The motive for a false and malicious attack is to raise doubts regarding an instructor’s expertise and reputation or an organization’s credibility in the minds of their respective students or members – the ultimate goal being to cause the students to quit and members to resign. The attacker wants a reaction. The more the thing is “talked about,” the more exposure of the false information and unsubstantiated statements; thus, the more potential damage to the victim before the truth is revealed. The “flap” in and of itself could cause some students or members to leave because the whole thing is viewed as instability and volatility: too much drama.
So, depending on qualified advice, the less said the better. What goes around, comes around and the small minded, self-absorbed accuser eventually winds up “running their ship aground” to quote my Dad.
In the meantime, for those under a malicious unfounded attack, Keep Shining: persist in what has made your respected, good reputation. Continue being and doing that which has caused others to seek out your knowledge and insight. The good you do and positive influence in the lives you and your organization touch will long outlast and surpass the uncorroborated, malicious attack. Nothing succeeds like success: nothing protects good character and reputation nor silences unfounded maliciousness so soundly as the unmitigated truth; ie., Integrity.
Gwen F. Hall Sa Seong
January 1st 2017
Letter No: 11
태권도를 사랑하는 모든분과 송무관 가족께 드립니다.
2017 정유년 새해를맞아 복 많이 받으시고 여러분의 가정에
건강과 행운이 가득하시기를 기원합니다.
지난한해 태권도의 전통무도와 가치향상을 하는데 열심히 뛰었습니다.
늘 성원과 격려를 보내주신 모든분들께 감사드립니다.
오는 한해에도 여러분과 더 큰 자긍심을 가질수있도록 더욱 열심히 하겠습니다.
Dear Song Moo Kwan family members worldwide,
The advent of a new year is always a hopeful anticipation of new beginnings.
For us it is the continuation of hard work to build on the success of 2016.The year seemed to have gone quickly with all the activities: Conferences and Seminars and Black Belt promotions that occurred during the year. It is the effort of so many that you all need to be complimented for your dedication and hard work.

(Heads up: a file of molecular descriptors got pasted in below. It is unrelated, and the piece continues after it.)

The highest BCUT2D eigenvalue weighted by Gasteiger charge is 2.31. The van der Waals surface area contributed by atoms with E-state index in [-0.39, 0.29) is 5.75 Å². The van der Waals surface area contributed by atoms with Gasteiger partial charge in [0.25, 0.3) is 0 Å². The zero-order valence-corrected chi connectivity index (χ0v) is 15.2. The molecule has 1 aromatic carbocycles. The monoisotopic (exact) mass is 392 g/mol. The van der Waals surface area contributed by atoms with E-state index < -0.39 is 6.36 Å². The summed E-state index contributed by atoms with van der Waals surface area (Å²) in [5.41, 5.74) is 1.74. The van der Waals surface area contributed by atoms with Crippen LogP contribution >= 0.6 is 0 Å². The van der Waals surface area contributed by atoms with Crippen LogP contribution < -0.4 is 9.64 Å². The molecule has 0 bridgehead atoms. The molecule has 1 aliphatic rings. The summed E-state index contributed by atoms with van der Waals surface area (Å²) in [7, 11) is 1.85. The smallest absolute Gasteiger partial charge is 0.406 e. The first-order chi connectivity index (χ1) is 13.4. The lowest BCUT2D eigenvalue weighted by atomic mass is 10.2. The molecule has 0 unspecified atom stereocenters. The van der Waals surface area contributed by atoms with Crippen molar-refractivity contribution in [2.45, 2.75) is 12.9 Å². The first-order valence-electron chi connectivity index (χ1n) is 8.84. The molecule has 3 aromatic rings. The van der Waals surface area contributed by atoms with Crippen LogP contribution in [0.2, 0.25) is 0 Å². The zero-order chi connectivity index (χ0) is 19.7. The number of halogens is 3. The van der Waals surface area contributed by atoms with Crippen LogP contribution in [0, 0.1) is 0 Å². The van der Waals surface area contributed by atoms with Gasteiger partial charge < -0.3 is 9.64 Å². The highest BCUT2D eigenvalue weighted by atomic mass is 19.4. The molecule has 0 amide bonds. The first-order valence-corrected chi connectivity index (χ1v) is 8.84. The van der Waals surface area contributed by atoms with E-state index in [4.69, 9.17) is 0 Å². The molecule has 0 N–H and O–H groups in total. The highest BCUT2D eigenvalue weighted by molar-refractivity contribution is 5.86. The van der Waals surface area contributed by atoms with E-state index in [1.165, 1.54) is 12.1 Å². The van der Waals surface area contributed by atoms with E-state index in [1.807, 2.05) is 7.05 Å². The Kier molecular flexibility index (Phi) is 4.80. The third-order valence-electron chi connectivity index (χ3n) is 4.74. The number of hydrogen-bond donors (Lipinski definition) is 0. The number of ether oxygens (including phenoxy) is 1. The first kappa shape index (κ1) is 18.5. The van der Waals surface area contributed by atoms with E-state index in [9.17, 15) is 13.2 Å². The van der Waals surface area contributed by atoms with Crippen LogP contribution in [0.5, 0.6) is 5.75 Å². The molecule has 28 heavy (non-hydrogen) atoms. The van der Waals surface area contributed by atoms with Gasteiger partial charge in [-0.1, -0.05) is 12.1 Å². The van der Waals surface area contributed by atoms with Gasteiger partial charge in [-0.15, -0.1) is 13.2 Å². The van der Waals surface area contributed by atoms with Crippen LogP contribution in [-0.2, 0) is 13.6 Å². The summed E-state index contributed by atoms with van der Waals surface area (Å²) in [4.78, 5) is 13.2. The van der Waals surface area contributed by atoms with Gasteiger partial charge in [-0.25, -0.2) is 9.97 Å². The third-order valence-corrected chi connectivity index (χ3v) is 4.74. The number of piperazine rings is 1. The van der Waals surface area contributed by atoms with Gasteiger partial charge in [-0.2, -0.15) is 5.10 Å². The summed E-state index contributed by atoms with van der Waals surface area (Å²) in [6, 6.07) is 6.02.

The New structure was officially launched last October was designed to honor the pioneers whose past and current presence inspires us all while keeping an eye on the future through the newly formed Executive Council.
In anticipation to the work that lies ahead I am asking you to consolidate and to work closer together as members of one family do while our office looks at the development of our Kwan.
Let’s hope that the New Year bring us more together and shall look forward to hearing news of your activities and successes.
I wish you all a Happy New Year 2017.
Yours in Song Moo Kwan
Ro, Hee Sang
World President of Song Moo Kwan Association
The learning process, regardless of the subject matter, has the same potential to find sticking points. Whether it is intellectual problem solving or physical development plateaus. These have only one way to finally develop further – the acceptance of being stuck. Getting stuck should be viewed as a chance to develop your problem solving skills further and refocus your commitment to your goals & keep going.
Since I have the fortune of having many very smart students and peers in my circle, I get to find compatible material that illustrates the learning process that martial artists go through. For that matter, everyone goes through in every topic and subject they ever find interesting.